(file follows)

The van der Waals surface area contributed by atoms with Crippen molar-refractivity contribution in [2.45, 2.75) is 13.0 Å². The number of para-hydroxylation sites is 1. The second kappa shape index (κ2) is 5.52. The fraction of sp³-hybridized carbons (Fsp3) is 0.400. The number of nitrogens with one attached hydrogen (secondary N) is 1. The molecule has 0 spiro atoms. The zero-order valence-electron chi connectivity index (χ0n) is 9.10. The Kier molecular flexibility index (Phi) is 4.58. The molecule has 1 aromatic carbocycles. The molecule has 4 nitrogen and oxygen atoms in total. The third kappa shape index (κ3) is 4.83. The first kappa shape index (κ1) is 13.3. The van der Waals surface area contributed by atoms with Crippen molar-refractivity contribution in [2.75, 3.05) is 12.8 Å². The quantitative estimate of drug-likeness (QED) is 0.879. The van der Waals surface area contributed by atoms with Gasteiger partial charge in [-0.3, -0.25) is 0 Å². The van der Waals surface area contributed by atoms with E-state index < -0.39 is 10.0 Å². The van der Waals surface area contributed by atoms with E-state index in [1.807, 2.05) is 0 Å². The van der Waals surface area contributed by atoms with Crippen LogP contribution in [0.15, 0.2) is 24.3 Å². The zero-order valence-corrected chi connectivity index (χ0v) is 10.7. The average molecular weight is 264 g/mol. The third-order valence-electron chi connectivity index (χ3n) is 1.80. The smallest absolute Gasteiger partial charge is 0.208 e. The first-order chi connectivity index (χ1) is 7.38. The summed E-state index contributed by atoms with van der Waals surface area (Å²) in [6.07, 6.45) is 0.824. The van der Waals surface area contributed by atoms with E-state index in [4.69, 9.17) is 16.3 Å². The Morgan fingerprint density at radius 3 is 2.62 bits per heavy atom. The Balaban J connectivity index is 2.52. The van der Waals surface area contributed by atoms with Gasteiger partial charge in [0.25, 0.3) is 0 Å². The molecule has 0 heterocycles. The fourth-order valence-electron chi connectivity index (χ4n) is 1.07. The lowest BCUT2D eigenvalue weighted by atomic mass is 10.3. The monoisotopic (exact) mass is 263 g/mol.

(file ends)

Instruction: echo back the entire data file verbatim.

The van der Waals surface area contributed by atoms with Crippen molar-refractivity contribution in [2.45, 2.75) is 13.0 Å². The number of para-hydroxylation sites is 1. The second kappa shape index (κ2) is 5.52. The fraction of sp³-hybridized carbons (Fsp3) is 0.400. The number of nitrogens with one attached hydrogen (secondary N) is 1. The molecule has 0 spiro atoms. The zero-order valence-electron chi connectivity index (χ0n) is 9.10. The Kier molecular flexibility index (Phi) is 4.58. The molecule has 1 aromatic carbocycles. The molecule has 4 nitrogen and oxygen atoms in total. The third kappa shape index (κ3) is 4.83. The first kappa shape index (κ1) is 13.3. The van der Waals surface area contributed by atoms with Crippen molar-refractivity contribution in [2.75, 3.05) is 12.8 Å². The quantitative estimate of drug-likeness (QED) is 0.879. The van der Waals surface area contributed by atoms with Gasteiger partial charge in [-0.3, -0.25) is 0 Å². The van der Waals surface area contributed by atoms with E-state index < -0.39 is 10.0 Å². The van der Waals surface area contributed by atoms with E-state index in [1.807, 2.05) is 0 Å². The van der Waals surface area contributed by atoms with Crippen LogP contribution in [0.15, 0.2) is 24.3 Å². The zero-order valence-corrected chi connectivity index (χ0v) is 10.7. The average molecular weight is 264 g/mol. The third-order valence-electron chi connectivity index (χ3n) is 1.80. The smallest absolute Gasteiger partial charge is 0.208 e. The first-order chi connectivity index (χ1) is 7.38. The summed E-state index contributed by atoms with van der Waals surface area (Å²) in [6.07, 6.45) is 0.824. The van der Waals surface area contributed by atoms with E-state index in [4.69, 9.17) is 16.3 Å². The Morgan fingerprint density at radius 3 is 2.62 bits per heavy atom. The Balaban J connectivity index is 2.52. The van der Waals surface area contributed by atoms with Gasteiger partial charge in [0.25, 0.3) is 0 Å². The molecule has 0 heterocycles. The fourth-order valence-electron chi connectivity index (χ4n) is 1.07. The lowest BCUT2D eigenvalue weighted by atomic mass is 10.3. The monoisotopic (exact) mass is 263 g/mol.